After a leisurely morning at home, at 10:15 we’re gassing up Zipcar Mini Micah at the corner of Columbus and Mass Ave, ready to head out for our weekend away. Robert’s driving, and we have a thermos of icy lemon-water in the car, snacks and fruit, and maps and plans. Though the purpose of the trip is ostensibly David and Wai Yee’s wedding on Saturday at noon in Leicester, Vermont, we’ve decided to make the weekend an ambling, holiday-filled relaxing trip in celebration of food and animals.
Our first stop, though, is an abortive one: we stop at Queechee Gorge, off Route 4 just over the Vermont-New Hampshire border on I-89, in hopes of some of the best corn on the cob we’ve ever had. Two years ago, at this very spot an old man roasted corn on the cob on an outdoor charcoal fire and sold the ears wrapped in foil and drenched in butter and spices; this year, however, he’s gone, said to be returning on Sundays and “some” Fridays. I’m driving the mini, now, so we get back on I-89 and keep going.
A little further on, at exit 4, we leave 89 in search of Neighborly Farms, an organic cheddar family farm I read about on the Vermont Cheese Trail. We get a little lost, and then find ourselves on an extremely bumpy dirt road. Robert snaps pictures of cows in the distance as I drive—these cows may actually be the cheddar-producing cows, you see. When we get to the farm, we go in and watch the cheese-making process through a big window. Currently, they’re making Monterey Jack, which they like to do on Fridays (so Sue the friendly bookkeeper tells us) because it’s a shorter day than making cheddar or feta, since it doesn’t get cheddared (slabbed, or pressed into blocks), in order to preserve its moister texture.
We talk a lot to one of the cheesemakers, who lets us taste the as-yet-unsalted curds, to Sue, and to two guys who are about to milk the cows. They show us the four youngest cows, who range in age from four to eight weeks, and we watch them suckle the men’s fingers (the cows were just weaned, they say). Robert offers/threatens to feed the cows pop-tarts: “They’re organic pop tarts,” he says; Sue still very politely dissuades him, saying that he can if he wants, but that if we do feed the cows, we “don’t tell anyone” and then come in and wash our hands. I find this hilarious, but we manage to restrain ourselves from feeding the cows.
The small cows, standing outside their cute little “calftel” huts, actually are just having a drink of water as we watch, and they drain their blue bucket-fuls, and then keep slurping at the bottom of the bucket until it’s taken away. We buy lots of cheese: aged cheddar curds, Monterey Jack, raw milk cheddar, and feta. The feta is amazing—the best cow’s milk feta we’ve ever had, with beautiful texture. The raw milk cheddar is sort of a classic cheddar, very tangy and delicious. The cheddar curds are just fun to eat, especially since we had just had an earlier, rubberier, stage of them. We emerge, extremely pleased with our cheese detour, and very pleasantly surprised at the friendliness of the staff, who all seemed happy to answer our uninformed city-folk questions, even though the farm—to put it mildly—seemed not really to be in the habit of hosting too many tourists.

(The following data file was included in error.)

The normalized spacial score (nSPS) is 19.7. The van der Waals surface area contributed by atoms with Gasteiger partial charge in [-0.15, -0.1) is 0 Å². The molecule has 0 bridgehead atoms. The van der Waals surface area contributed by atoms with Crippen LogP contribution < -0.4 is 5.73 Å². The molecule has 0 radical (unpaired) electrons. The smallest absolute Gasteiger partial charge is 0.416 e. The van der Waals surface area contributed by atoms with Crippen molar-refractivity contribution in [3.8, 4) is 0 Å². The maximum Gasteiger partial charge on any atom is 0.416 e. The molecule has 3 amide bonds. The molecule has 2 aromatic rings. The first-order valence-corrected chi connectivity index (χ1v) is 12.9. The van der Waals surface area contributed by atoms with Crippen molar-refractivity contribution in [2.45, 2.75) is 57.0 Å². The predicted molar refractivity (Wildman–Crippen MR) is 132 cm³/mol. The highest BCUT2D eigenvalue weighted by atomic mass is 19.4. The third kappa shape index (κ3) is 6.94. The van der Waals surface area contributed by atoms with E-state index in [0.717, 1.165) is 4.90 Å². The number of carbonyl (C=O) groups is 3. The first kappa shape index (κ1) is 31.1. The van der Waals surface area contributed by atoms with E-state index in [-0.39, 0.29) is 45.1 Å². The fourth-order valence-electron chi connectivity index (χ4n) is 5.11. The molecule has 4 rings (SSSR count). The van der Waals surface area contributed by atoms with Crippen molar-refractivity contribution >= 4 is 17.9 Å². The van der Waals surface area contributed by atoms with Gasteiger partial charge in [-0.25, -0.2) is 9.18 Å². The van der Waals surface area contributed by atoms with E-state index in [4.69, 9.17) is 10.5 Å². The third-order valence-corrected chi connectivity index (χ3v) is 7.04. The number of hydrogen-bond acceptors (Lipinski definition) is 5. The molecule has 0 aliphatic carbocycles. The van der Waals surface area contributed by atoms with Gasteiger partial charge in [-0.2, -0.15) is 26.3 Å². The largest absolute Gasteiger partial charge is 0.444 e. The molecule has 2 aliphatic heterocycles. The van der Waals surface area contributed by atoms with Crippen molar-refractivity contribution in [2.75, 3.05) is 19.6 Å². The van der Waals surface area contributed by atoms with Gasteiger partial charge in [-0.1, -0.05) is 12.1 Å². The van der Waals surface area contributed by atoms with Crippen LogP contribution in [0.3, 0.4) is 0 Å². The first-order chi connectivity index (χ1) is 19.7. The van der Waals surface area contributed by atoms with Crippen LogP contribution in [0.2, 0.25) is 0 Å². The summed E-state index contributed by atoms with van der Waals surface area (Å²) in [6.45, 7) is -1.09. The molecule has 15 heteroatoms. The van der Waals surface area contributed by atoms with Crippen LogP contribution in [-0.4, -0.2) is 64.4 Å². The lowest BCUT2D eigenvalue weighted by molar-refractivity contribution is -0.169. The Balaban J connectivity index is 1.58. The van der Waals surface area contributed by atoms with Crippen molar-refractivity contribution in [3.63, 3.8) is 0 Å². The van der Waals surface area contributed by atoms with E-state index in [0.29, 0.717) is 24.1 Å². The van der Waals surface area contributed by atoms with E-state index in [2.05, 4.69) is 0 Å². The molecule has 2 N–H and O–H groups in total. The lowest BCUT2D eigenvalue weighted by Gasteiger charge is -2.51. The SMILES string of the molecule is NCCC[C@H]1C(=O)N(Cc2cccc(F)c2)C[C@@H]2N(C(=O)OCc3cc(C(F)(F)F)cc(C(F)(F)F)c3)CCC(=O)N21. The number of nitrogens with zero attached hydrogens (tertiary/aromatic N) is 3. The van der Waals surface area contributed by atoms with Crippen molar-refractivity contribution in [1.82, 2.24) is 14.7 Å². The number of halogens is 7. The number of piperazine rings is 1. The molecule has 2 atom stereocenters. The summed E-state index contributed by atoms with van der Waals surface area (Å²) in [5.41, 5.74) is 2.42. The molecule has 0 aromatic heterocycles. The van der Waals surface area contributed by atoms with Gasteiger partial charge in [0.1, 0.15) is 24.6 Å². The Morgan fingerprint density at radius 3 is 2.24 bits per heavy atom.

We drive straight to Burlington, nibbling on cheese, grapes, and my homemade wheat mango-cashew bread along the way through a small rainshower. When we get there it’s around 3:30 and we’re feeling worn out from driving and cheese. We drive around, locating the main streets, and decide that Burlington is a cute little Berkshires-like, Berkeley-like town. We note, in passing, an apparently cheap motel right on the main street, as we drive toward the lakeshore.
Parking our Mini in a meter a block from the docks, we walk down to the shore of Lake Champlain, and head into the Burlington Shipyard to watch workers put the finishing touches on a replica of an 1860s tallship/barge that sailed around the lake and the canals. A volunteer from the Lake Champlain Maritime Museum tells us that the boat, modeled after a nearby wreck and built because there are no known existent specimens of this kind of boat, is due to be launched and fitted with sails next week. Robert, true to his difficult-question-form, asks, “Isn’t it not a good idea to build your boat exactly from the plans of a shipwreck?” and the woman laughs, and explains that the wreck in question crashed because once, after it had been in service many years, a cargo of bricks was improperly stowed, and the boat caught a small wave, the bricks shifted, the boat tipped and caught a bigger wave, and ultimately went down. She strongly implies that the new model—built after divers took photographs of the wreck, and built with a movable centerboard instead of a keel for navigating the shallow canals and locks—would not have any similar brick-cargo-problems. We poke around the shipyard a little more, and then share a soft-serve ice cream as we walk back toward the main streets.
On a sidestreet near our parking spot, we go into an antiques store that’s more like a church rummage sale in price than most “antiques” stores we know of. So, although we don’t buy anything, it’s very satisfying to pick stuff up and consider it, knowing that $4 for an old, pretty blue glass apothecary bottle, or $11 for a mink hat, or even $400 for a great full-size carved church pew, is really not excessive. Robert vetoes the pew on space in our apartment, not, surprisingly, either cost or space in our mini car. We return to the car in question, feeling invigorated, and we drive about fifteen minutes north to Colchester to Sam Mazza Farms and Fruitstands, which I’d read had pick-your-own strawberries.